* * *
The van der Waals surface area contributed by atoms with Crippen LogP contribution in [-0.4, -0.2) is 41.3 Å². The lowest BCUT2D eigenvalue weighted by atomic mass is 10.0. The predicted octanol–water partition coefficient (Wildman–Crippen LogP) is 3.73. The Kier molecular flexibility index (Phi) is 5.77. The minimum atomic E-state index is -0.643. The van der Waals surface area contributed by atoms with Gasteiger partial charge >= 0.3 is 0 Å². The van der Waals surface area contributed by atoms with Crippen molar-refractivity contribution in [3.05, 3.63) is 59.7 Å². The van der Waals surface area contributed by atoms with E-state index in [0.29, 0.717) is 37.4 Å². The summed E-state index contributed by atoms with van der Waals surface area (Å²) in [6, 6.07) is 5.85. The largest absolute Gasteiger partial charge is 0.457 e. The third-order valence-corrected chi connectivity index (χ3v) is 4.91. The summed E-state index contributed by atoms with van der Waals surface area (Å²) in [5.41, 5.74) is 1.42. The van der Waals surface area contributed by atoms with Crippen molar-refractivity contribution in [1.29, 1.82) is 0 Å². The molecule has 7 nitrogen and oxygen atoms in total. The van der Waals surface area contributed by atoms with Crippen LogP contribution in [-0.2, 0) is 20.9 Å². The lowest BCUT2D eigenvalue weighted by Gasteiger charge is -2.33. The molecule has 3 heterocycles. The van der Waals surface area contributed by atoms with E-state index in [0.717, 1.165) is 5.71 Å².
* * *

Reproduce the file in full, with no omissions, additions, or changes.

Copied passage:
The van der Waals surface area contributed by atoms with Crippen LogP contribution in [-0.4, -0.2) is 41.3 Å². The lowest BCUT2D eigenvalue weighted by atomic mass is 10.0. The predicted octanol–water partition coefficient (Wildman–Crippen LogP) is 3.73. The Kier molecular flexibility index (Phi) is 5.77. The minimum atomic E-state index is -0.643. The van der Waals surface area contributed by atoms with Gasteiger partial charge >= 0.3 is 0 Å². The van der Waals surface area contributed by atoms with Crippen molar-refractivity contribution in [3.05, 3.63) is 59.7 Å². The van der Waals surface area contributed by atoms with E-state index in [0.29, 0.717) is 37.4 Å². The summed E-state index contributed by atoms with van der Waals surface area (Å²) in [6, 6.07) is 5.85. The largest absolute Gasteiger partial charge is 0.457 e. The third-order valence-corrected chi connectivity index (χ3v) is 4.91. The summed E-state index contributed by atoms with van der Waals surface area (Å²) in [5.41, 5.74) is 1.42. The van der Waals surface area contributed by atoms with Crippen molar-refractivity contribution in [1.29, 1.82) is 0 Å². The molecule has 7 nitrogen and oxygen atoms in total. The van der Waals surface area contributed by atoms with Crippen LogP contribution in [-0.2, 0) is 20.9 Å². The lowest BCUT2D eigenvalue weighted by Gasteiger charge is -2.33. The molecule has 3 heterocycles. The van der Waals surface area contributed by atoms with E-state index in [0.717, 1.165) is 5.71 Å².